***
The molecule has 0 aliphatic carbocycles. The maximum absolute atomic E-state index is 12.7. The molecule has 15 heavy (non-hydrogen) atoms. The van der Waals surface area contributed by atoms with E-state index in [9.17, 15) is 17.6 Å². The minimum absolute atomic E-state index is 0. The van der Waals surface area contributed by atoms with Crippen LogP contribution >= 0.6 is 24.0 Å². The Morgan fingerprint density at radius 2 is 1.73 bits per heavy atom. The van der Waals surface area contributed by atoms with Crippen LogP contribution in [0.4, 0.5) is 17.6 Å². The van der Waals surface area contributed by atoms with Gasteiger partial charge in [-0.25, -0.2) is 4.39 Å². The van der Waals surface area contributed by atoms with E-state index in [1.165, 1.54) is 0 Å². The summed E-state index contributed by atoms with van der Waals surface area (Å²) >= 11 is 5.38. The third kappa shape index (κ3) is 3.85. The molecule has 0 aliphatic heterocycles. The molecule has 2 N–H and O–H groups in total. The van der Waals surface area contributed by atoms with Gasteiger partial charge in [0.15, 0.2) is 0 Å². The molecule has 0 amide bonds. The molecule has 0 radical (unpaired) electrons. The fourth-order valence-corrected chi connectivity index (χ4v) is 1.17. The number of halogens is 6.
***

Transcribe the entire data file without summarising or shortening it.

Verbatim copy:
The molecule has 0 aliphatic carbocycles. The maximum absolute atomic E-state index is 12.7. The molecule has 15 heavy (non-hydrogen) atoms. The van der Waals surface area contributed by atoms with E-state index in [9.17, 15) is 17.6 Å². The minimum absolute atomic E-state index is 0. The van der Waals surface area contributed by atoms with Crippen LogP contribution >= 0.6 is 24.0 Å². The Morgan fingerprint density at radius 2 is 1.73 bits per heavy atom. The van der Waals surface area contributed by atoms with Crippen LogP contribution in [0.4, 0.5) is 17.6 Å². The van der Waals surface area contributed by atoms with Gasteiger partial charge in [-0.25, -0.2) is 4.39 Å². The van der Waals surface area contributed by atoms with E-state index in [1.165, 1.54) is 0 Å². The summed E-state index contributed by atoms with van der Waals surface area (Å²) >= 11 is 5.38. The third kappa shape index (κ3) is 3.85. The molecule has 0 aliphatic heterocycles. The molecule has 2 N–H and O–H groups in total. The van der Waals surface area contributed by atoms with Gasteiger partial charge in [0.15, 0.2) is 0 Å². The molecule has 0 amide bonds. The molecule has 0 radical (unpaired) electrons. The fourth-order valence-corrected chi connectivity index (χ4v) is 1.17. The number of halogens is 6.